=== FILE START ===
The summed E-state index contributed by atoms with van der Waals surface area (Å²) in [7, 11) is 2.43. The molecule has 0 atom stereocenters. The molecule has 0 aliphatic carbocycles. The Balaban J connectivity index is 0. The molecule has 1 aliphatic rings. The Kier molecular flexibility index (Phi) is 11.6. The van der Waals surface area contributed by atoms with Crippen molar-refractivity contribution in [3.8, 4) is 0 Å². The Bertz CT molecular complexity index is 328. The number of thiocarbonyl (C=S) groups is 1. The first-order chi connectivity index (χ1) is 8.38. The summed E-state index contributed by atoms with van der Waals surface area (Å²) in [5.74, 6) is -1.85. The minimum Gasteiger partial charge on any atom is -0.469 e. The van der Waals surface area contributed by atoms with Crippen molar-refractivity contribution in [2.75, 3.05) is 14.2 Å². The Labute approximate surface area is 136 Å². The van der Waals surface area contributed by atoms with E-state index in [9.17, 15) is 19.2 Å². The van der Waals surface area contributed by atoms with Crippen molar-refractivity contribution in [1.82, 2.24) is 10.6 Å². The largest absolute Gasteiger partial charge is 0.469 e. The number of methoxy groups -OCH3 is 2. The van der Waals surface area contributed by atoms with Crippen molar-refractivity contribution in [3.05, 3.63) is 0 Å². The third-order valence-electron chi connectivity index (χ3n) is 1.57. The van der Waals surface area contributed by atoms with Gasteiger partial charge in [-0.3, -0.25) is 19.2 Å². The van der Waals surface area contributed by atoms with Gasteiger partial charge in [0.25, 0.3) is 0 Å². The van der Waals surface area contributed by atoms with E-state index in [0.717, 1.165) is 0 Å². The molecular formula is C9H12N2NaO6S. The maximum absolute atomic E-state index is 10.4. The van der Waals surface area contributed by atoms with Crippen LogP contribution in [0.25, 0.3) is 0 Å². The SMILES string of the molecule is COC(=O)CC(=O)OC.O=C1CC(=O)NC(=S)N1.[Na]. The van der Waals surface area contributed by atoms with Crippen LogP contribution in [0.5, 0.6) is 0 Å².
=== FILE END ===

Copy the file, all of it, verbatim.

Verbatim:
The summed E-state index contributed by atoms with van der Waals surface area (Å²) in [7, 11) is 2.43. The molecule has 0 atom stereocenters. The molecule has 0 aliphatic carbocycles. The Balaban J connectivity index is 0. The molecule has 1 aliphatic rings. The Kier molecular flexibility index (Phi) is 11.6. The van der Waals surface area contributed by atoms with Crippen molar-refractivity contribution in [3.8, 4) is 0 Å². The Bertz CT molecular complexity index is 328. The number of thiocarbonyl (C=S) groups is 1. The first-order chi connectivity index (χ1) is 8.38. The summed E-state index contributed by atoms with van der Waals surface area (Å²) in [5.74, 6) is -1.85. The minimum Gasteiger partial charge on any atom is -0.469 e. The van der Waals surface area contributed by atoms with Crippen molar-refractivity contribution in [2.75, 3.05) is 14.2 Å². The Labute approximate surface area is 136 Å². The van der Waals surface area contributed by atoms with E-state index in [9.17, 15) is 19.2 Å². The van der Waals surface area contributed by atoms with Crippen molar-refractivity contribution in [1.82, 2.24) is 10.6 Å². The largest absolute Gasteiger partial charge is 0.469 e. The number of methoxy groups -OCH3 is 2. The van der Waals surface area contributed by atoms with Crippen molar-refractivity contribution in [3.05, 3.63) is 0 Å². The third-order valence-electron chi connectivity index (χ3n) is 1.57. The van der Waals surface area contributed by atoms with Gasteiger partial charge in [-0.3, -0.25) is 19.2 Å². The van der Waals surface area contributed by atoms with Gasteiger partial charge in [0.25, 0.3) is 0 Å². The van der Waals surface area contributed by atoms with E-state index in [0.717, 1.165) is 0 Å². The molecular formula is C9H12N2NaO6S. The maximum absolute atomic E-state index is 10.4. The van der Waals surface area contributed by atoms with Crippen LogP contribution in [0.25, 0.3) is 0 Å². The SMILES string of the molecule is COC(=O)CC(=O)OC.O=C1CC(=O)NC(=S)N1.[Na]. The van der Waals surface area contributed by atoms with Crippen LogP contribution in [0.5, 0.6) is 0 Å².